Top of the Pops 1978: 06/07/78

Originally broadcast 06/07/78
Watched by Chris Arnsby on BBC4

Peter Powell, “Smurfs away, and you're very welcome to another edition of Top of the Pops! Here's the chart run down!”
Chart music: Father Abraham & The Smurfs, The Smurf Song [2].

Buzzcocks: Love You More [NEW]. Fast cutting, crash zooms, and a few dutch angles  make the perfect visual accompaniment to this nippy little song. Take a close look during the rapid cutting. It's more complex than simply switching between the output of two cameras. If you take the cameras as being numbered 1,2,3, and 4 the sequence of cuts at the start of the performance goes roughly; 1,2,1,2,3,2,3,2,4,2,4,2,1,2,1,2 before cutting with perfect timing to the lead singer for the opening line of the song. The vision mixer is such an important part of the look of Top of the Pops and it's astonishing that they are not credited in the closing titles. There's more studio cleverness with the abrupt ending to the song. On the “till the razor cuts,” line the studio lights are faded down and we cut to Peter Powell, with the band in the background, and the lights on the Buzzcocks' stage still fading. Very nice.
"It's my beard!" "No, I think you'll find it's my beard!"


Marshall Hain: Dancing in the City [5]. This promo video starts with the female singer of the duo (let's call her Marshall because I can't be bothered to do any research) posed in front of a window with a black cat on her lap. The black cat is a very reluctant star and tries to bolt several times forcing Marshall to tighten her grip on the poor creature. Finally during the second verse it makes a successful getaway and is not seen again. For the chorus we see Marshall, and Hain, walking around various neon signs which give the video a transatlantic ambiance; “dance” reads one, “city” another, “hamburgers” a third, “clubs” a fourth, and more bathetically one that reads “kebab.”

Showaddywaddy: A Little Bit Of Soap [11]. Wisely Showaddywaddy have ditched the black ensemble and are back to their multicoloured suit look. Last time they appeared a single bubble machine provided the hook to the title of the song, this time someone has pushed the boat out and there are three bubble machines on stage. Either Top of the Pops was predicting great things for this song and thought two extra bubble machines were worth the investment, or Showaddywaddy have brought their own machines in from home.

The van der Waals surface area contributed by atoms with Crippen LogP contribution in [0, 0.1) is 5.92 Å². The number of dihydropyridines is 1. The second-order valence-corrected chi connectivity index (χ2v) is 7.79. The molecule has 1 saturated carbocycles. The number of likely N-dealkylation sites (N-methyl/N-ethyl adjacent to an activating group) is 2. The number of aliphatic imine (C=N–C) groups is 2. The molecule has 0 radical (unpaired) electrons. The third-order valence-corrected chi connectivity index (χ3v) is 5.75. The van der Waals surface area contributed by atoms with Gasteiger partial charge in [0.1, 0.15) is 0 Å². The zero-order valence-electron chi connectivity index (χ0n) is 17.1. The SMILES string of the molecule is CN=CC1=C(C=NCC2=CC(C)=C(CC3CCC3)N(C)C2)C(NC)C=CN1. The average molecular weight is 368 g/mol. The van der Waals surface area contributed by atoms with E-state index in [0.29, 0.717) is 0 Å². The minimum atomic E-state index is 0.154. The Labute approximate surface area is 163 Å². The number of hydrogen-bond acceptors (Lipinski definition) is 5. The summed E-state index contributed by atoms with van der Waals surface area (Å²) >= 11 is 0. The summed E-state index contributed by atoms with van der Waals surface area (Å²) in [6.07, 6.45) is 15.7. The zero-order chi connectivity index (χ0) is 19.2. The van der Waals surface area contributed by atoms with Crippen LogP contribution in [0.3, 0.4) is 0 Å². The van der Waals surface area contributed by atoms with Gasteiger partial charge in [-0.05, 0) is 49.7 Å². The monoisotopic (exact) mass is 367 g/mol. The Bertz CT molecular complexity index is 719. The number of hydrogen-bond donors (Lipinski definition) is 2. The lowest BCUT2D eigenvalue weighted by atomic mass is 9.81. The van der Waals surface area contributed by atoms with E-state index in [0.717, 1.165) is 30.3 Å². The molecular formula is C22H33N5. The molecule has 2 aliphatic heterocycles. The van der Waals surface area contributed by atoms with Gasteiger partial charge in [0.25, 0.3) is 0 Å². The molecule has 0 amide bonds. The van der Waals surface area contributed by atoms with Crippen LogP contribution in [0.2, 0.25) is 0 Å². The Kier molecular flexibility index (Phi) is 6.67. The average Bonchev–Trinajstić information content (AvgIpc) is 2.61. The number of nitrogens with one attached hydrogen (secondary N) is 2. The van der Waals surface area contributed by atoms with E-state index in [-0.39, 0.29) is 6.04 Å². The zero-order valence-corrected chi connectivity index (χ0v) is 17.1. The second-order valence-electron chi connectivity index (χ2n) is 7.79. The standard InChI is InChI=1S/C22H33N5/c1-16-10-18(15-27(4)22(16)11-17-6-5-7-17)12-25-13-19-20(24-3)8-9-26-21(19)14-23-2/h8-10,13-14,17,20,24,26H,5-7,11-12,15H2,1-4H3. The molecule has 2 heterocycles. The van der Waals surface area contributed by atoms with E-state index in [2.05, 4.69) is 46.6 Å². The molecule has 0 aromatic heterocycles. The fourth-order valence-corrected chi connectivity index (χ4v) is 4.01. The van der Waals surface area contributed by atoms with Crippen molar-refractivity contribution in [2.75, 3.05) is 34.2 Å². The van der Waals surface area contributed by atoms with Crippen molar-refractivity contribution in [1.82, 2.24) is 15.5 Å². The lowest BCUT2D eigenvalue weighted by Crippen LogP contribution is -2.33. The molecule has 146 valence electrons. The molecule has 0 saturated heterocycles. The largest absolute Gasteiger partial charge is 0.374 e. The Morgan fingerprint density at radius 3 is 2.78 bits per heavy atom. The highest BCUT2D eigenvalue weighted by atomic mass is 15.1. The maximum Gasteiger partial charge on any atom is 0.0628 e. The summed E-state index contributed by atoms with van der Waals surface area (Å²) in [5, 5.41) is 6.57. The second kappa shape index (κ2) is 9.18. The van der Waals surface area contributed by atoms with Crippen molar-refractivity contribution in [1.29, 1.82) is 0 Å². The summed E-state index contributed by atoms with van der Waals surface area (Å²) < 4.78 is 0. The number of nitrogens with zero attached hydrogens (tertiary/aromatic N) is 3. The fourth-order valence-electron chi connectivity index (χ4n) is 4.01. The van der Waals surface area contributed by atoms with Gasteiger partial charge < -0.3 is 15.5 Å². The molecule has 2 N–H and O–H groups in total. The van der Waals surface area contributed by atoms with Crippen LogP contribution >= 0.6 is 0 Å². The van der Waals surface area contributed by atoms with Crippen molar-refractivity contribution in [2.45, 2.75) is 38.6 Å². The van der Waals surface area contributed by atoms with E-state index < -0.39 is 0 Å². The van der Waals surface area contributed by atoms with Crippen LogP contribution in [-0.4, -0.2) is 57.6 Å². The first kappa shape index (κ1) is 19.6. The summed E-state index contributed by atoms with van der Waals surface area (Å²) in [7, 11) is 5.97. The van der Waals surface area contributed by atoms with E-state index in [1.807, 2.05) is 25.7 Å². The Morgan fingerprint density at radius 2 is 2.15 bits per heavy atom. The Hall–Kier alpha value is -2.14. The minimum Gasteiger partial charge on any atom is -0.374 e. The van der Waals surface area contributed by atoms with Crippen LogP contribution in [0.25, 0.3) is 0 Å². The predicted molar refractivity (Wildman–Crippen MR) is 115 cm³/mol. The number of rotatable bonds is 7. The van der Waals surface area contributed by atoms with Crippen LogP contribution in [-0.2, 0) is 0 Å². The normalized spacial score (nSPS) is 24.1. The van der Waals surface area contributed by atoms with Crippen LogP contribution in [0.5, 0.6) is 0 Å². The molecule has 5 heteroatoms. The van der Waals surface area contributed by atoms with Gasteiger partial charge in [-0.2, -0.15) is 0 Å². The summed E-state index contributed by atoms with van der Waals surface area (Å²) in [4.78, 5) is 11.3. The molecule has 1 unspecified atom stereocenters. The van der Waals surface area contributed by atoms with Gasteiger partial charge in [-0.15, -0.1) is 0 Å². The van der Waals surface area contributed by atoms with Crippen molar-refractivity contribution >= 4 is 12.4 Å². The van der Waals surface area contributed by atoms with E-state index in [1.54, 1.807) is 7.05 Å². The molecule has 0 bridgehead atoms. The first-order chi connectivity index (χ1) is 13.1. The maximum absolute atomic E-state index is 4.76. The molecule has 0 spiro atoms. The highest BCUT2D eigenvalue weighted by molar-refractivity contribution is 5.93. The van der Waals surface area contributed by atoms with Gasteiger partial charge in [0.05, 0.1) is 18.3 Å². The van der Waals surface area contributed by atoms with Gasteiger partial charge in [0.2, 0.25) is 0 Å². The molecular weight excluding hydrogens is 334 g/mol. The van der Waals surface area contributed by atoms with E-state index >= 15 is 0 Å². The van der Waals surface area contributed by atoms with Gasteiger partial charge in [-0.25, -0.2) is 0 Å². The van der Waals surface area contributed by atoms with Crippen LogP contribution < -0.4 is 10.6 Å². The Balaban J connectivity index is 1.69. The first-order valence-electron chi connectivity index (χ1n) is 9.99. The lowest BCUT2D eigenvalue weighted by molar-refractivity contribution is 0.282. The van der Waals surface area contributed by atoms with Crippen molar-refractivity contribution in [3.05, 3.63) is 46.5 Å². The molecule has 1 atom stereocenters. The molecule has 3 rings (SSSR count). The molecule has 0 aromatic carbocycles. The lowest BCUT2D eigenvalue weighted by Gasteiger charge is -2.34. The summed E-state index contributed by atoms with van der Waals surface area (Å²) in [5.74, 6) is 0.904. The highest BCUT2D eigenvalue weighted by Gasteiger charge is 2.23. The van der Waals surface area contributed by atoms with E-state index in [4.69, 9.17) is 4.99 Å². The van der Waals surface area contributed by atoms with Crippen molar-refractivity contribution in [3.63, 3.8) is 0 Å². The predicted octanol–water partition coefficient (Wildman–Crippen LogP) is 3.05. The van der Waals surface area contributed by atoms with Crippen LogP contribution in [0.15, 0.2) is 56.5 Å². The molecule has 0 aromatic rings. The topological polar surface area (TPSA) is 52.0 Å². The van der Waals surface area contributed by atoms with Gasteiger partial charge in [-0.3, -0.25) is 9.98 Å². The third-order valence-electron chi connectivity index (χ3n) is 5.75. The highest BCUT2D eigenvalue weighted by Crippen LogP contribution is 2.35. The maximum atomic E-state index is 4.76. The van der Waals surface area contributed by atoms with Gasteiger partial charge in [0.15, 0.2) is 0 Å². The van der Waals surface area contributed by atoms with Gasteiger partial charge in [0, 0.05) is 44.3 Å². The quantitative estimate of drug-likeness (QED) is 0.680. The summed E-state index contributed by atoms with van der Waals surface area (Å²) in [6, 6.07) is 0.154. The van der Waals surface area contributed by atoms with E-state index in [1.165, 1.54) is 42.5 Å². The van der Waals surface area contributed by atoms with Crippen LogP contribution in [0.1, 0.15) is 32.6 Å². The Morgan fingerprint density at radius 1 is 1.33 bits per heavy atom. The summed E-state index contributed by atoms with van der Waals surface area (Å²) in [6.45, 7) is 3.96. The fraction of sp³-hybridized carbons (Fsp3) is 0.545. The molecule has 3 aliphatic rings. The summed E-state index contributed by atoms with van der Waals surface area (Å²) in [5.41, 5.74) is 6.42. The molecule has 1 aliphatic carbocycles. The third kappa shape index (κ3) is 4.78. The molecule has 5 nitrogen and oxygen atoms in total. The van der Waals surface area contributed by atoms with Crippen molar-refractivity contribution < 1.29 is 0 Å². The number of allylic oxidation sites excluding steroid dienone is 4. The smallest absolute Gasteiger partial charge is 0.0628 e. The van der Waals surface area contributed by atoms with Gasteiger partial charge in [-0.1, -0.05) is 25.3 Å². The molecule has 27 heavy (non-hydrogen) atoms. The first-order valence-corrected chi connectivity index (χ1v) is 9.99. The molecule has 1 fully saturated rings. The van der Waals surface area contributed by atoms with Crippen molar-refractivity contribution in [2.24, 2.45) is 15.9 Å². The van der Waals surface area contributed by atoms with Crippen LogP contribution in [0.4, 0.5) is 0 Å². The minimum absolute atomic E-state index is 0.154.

A Taste of Honey: Boogie Oogie Oogie [22]. Remember those terrible April days when Sheila B. Devotion was stinking up the charts with a disco version of Singin' in the Rain? At the time I unflatteringly compared the camera work of TV show Top Pop with that seen on Top of the Pops. Well, even Top of the Pops can have an off day. Where the production team pulled out all the stops to make the Buzzcocks look brilliant, they are content to record this Legs & Co routine in the most boring manner possible. Using a single camera crane which occasionally zooms in and out a bit, and sometimes moves up and down; woo! The result is that one of Legs & Co's better dance routines comes across as a bit bland.

Electric Light Orchestra: Wild West Hero [24]. This is an odd video, a mixture of animation and concert footage. Cartoons on Top of the Pops! I'd have loved this as a seven year old and even now it's a disappointment when the animation fades to be replaced by hairy bearded men in extreme close-up. At one point in the cartoon section the ELO logo/spaceship-thingy flies over showing that someone was paying far too much attention to Close Encounters of the Third Kind, released in the UK in March 1978. The animated segments remind me of the promos for Bright Eyes by Art Garfunkel and Another Brick In The Wall by Pink Floyd which both feature in 1979. Hopefully we'll see those next year on BBC4. If not you'll be denied my priceless memories of being freaked out by Pink Floyd's goose stepping hammers while my father sat tutting with disapproval at the message of the song.